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  1. #21
    Join Date
    Dec 2005
    Location
    Brasher Falls, NY, USA
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    26,788

    Default Re: Final Year Student Redesigning the Beehive

    I know. Me too. But I see a lot of requests for medium nucs on beesource and other places too. That's why I mentioned it.
    Mark Berninghausen "That which works, persists."

  2. #22
    Join Date
    Jan 2003
    Location
    Manitoba Canada
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    5,861

    Default Re: Final Year Student Redesigning the Beehive

    id see warranting its use in areas where they dont pull full boxes of honey on their flows. For sure the way to go,
    Ian Steppler >> Canadian Beekeeper's Blog
    www.stepplerfarms.com

  3. #23
    Join Date
    Aug 2011
    Location
    Carlton,WA,USA
    Posts
    129

    Default Re: Final Year Student Redesigning the Beehive

    I've often thought about how the modern beekeeper manages colonies upside down from the natural way. In the wild, a swarm establishes itself in a cavity and starts at the top and builds downward. As nectar comes in, the bees keep building downward and forcing the queen to lay below the stored honey above. The instinct to swarm comes when one of two events occur; either the entire cavity is filled and thus what we call "plugged out" or the nectar flow is so extreme the ability of the nurse bees to build new comb is overwhelmed and all the bottom comb, which the queen would normally lay in, is plugged out with nectar.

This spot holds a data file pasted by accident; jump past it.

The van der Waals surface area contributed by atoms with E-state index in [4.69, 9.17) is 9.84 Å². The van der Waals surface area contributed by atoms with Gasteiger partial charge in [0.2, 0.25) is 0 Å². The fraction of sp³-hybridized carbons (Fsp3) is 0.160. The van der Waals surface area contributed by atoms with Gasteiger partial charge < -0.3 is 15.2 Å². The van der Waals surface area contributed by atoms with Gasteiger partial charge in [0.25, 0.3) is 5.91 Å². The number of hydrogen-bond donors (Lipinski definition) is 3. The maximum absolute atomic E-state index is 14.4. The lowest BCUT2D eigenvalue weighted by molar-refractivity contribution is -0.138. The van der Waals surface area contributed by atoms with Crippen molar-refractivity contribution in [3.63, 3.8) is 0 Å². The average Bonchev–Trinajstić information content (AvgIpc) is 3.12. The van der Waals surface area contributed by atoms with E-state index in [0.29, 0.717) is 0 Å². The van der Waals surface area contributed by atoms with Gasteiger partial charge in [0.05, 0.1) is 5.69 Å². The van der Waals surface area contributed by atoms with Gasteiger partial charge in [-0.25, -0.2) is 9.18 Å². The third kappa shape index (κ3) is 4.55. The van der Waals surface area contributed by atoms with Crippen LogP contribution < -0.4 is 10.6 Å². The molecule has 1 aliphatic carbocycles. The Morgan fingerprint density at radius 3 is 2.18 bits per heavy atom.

Not sure what the practical implications of this are but seems like bottom supering, below the brood chamber, would be closer to the bee's natural instinct.

  4. #24
    Join Date
    Oct 2011
    Location
    Clark county, Illinois, USA
    Posts
    220

    Default Re: Final Year Student Redesigning the Beehive

    Quote Originally Posted by MethowKraig View Post
    Not sure what the practical implications of this are but seems like bottom supering, below the brood chamber, would be closer to the bee's natural instinct.
    The practical implication is that it's a heck of a lot more work. That is why it is seldom done that way. That and the fact most beekeepers don't want their honey where brood was ever raised and if you are bottom supering to keep letting the colony move down naturally then the honey is coming into what was once brood comb.

  5. #25
    Join Date
    Aug 2011
    Location
    Carlton,WA,USA
    Posts
    129